Both by nature and principle, he was superior to the mean gratification of vengeance

Irelia20150604

Senior Member
Chinese
The quotation comes from Charlotte Brontë – Jane Eyre (Chap. 35) | Genius

Quotation: He deferred his departure a whole week, and during that time he made me feel what severe punishment a good yet stern, a conscientious yet implacable man can inflict on one who has offended him. Without one overt act of hostility, one upbraiding word, he contrived to impress me momently with the conviction that I was put beyond the pale of his favor.

Not that St. John harbored a spirit of unchristian vindictiveness—not that he would have injured a hair of my head, if it had been fully in his power to do so. Both by nature and principle, he was superior to the mean gratification of vengeance: he had forgiven me for saying I scorned him and his love, but he had not forgotten the words; and as long as he and I lived he never would forget them.
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Hi everyone! I don’t quite understand the bold part. I try to make it clear as below. Is it correct?

Mean =. 2. Ignoble; base: a mean motive. mean

The sentence => He adhered to the essential characteristics and principles of Christianity, so he would not lower himself to the base gratification of vengeance.
 
  • Thomas Tompion

    Senior Member
    English - England
    Hello Irelia,

    There are two things stopping him from meanly gratifying a desire for vengeance: his nature (he's a good man) and his principles (he has moral objections to acting in such a way).
     

    Truffula

    Senior Member
    English - USA
    "Both by nature and principle" means both "the man" and "the Christian" aspects of St. John don't wish for revenge on Jane for her refusal to marry him.

    St. John "was superior to the mean gratification of vengeance" - his being superior to it, means he felt like getting vengeance was beneath him, as a superior and righteous person. Being wrong should be its own punishment for those poor souls who had erred.

    The "mean gratification of vengeance" means the emotionally satisfying but morally wrong infliction of harm in retaliation to harm one has received.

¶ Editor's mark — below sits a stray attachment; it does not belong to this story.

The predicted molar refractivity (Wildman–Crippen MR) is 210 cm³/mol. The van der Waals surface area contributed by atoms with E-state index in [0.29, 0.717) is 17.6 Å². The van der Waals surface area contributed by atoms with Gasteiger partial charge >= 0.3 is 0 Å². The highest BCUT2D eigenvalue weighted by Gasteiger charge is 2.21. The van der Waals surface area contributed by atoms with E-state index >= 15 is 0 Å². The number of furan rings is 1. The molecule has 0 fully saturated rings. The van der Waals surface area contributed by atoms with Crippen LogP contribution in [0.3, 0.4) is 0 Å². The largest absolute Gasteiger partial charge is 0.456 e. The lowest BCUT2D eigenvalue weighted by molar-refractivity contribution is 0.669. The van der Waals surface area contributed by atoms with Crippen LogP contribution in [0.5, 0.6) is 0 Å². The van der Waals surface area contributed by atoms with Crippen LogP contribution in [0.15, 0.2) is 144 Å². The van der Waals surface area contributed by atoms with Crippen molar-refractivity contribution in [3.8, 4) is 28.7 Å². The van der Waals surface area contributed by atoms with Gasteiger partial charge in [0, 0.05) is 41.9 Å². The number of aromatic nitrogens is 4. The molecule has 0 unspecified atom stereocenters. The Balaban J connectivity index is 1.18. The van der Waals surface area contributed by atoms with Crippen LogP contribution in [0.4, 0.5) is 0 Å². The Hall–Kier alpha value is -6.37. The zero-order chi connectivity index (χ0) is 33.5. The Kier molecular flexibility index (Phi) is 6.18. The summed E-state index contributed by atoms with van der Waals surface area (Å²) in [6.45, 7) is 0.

(cross posted with Thomas Tompion - edited to add: I don't believe the interpretation where Thomas wrote "a good man" is quite right; the other passages make it clear that all St. John's goodness is in his moral code, not his nature. It means simply that it isn't his nature to be vengeful, which is due to his feeling like everyone who has crossed him is therefore beneath him and not worthy of a reciprocation in kind)
     

    Thomas Tompion

    Senior Member
    English - England
    Hi Truffula,

    We are told in the passage that it is in his nature to be above vindictiveness. I don't think this is far from what many people would call the reaction of a 'good' man. And it is saying something other than that his goodness lies in his moral code, a consideration more associated with the second point (his principles), it seems to me. His nature is surely his spontaneous human reaction; his moral code on the other hand is a set of principles which govern his life, and which he applies intellectually to different circumstances.

    Charlotte is explicitly making separate points.:)
     

    Truffula

    Senior Member
    English - USA
    Taken in isolation, probably, Thomas; taken in the context of this particular scene of Jane Eyre, definitely not.

    The fact that his nature makes him feel superior to getting revenge for being refused in his marriage proposal makes him perhaps better than a person who would be inclined to actual revenge, sure; but that his nature feels it as an affront at all - rather than a valid option for Jane to take - keeps his nature from being actually good.

    Seriously: a man who, when told a woman doesn't want to marry him (but will continue to assist with his very difficult missionary work), is offended and warns her she'll probably go to hell for her selfishness, a man who would be inclined to force her into agreement but restrains himself because of his moral code, is not good-natured and does not have the nature of a good man. St John has a cold, judgmental, inflexible nature (as mentioned in another thread I commented on today).
     
    Last edited:

    Thomas Tompion

    Senior Member
    English - England
    So it's this cold, judgmental, inflexible nature which disinclines him from the mean gratification of vengeance.

    In my world and, I think, in Charlotte's, good men can do base things. Such moral complexity makes novels interesting.
     

    PaulQ

    Banned
    UK
    English - England
    Both by nature and principle, he was superior to the mean gratification of vengeance:

    St John has two separate parts to his character. There was the man himself and there was his guiding principle, which was fundamental Christinaity. These two aspects independently created a belief in him that it would be reprehensible and vulgar to take any gratification that vengeance might bring.

    It is important to realise that Jane can understand and does not thoroughly condemn St John's behaviour and, indeed, she makes excuses for his behaviour. In Jane's day, the St John type of religious character was not uncommon. (They were known as "Hell Fire and Damnation" preachers.) It is also highly likely that St John was, to an extent, modeled on Jane's father who was also a preacher and somewhat severe.

    St John's completely unemotional determination and unbending demands of himself and others are to be compared to Jane's own stubbornness that has some romanticism in it and to Mr Rochester's character that is a clearer mixture of emotion that has led him to disaster (marrying his wife) yet has a very natural masculine feel to it.
     
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